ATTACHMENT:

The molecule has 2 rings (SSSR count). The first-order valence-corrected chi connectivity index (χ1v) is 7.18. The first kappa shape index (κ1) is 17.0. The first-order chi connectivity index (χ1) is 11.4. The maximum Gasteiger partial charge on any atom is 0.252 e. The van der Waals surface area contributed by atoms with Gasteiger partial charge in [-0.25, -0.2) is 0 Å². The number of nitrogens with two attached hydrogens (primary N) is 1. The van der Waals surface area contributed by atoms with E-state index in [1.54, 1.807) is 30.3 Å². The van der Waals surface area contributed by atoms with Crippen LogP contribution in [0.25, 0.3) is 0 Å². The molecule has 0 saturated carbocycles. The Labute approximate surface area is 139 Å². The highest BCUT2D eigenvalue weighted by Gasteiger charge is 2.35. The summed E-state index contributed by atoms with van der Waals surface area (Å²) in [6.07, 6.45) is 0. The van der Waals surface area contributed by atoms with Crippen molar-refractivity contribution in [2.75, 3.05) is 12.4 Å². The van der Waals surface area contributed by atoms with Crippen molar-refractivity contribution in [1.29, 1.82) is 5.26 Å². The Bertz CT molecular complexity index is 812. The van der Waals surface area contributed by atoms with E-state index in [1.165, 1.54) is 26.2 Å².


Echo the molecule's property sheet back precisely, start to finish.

The molecule has 2 rings (SSSR count). The first-order valence-corrected chi connectivity index (χ1v) is 7.18. The first kappa shape index (κ1) is 17.0. The first-order chi connectivity index (χ1) is 11.4. The maximum Gasteiger partial charge on any atom is 0.252 e. The van der Waals surface area contributed by atoms with Gasteiger partial charge in [-0.25, -0.2) is 0 Å². The number of nitrogens with two attached hydrogens (primary N) is 1. The van der Waals surface area contributed by atoms with E-state index in [1.54, 1.807) is 30.3 Å². The van der Waals surface area contributed by atoms with Crippen LogP contribution in [0.25, 0.3) is 0 Å². The molecule has 0 saturated carbocycles. The Labute approximate surface area is 139 Å². The highest BCUT2D eigenvalue weighted by Gasteiger charge is 2.35. The summed E-state index contributed by atoms with van der Waals surface area (Å²) in [6.07, 6.45) is 0. The van der Waals surface area contributed by atoms with Crippen molar-refractivity contribution in [2.75, 3.05) is 12.4 Å². The van der Waals surface area contributed by atoms with Crippen molar-refractivity contribution in [1.29, 1.82) is 5.26 Å². The Bertz CT molecular complexity index is 812. The van der Waals surface area contributed by atoms with E-state index in [1.165, 1.54) is 26.2 Å².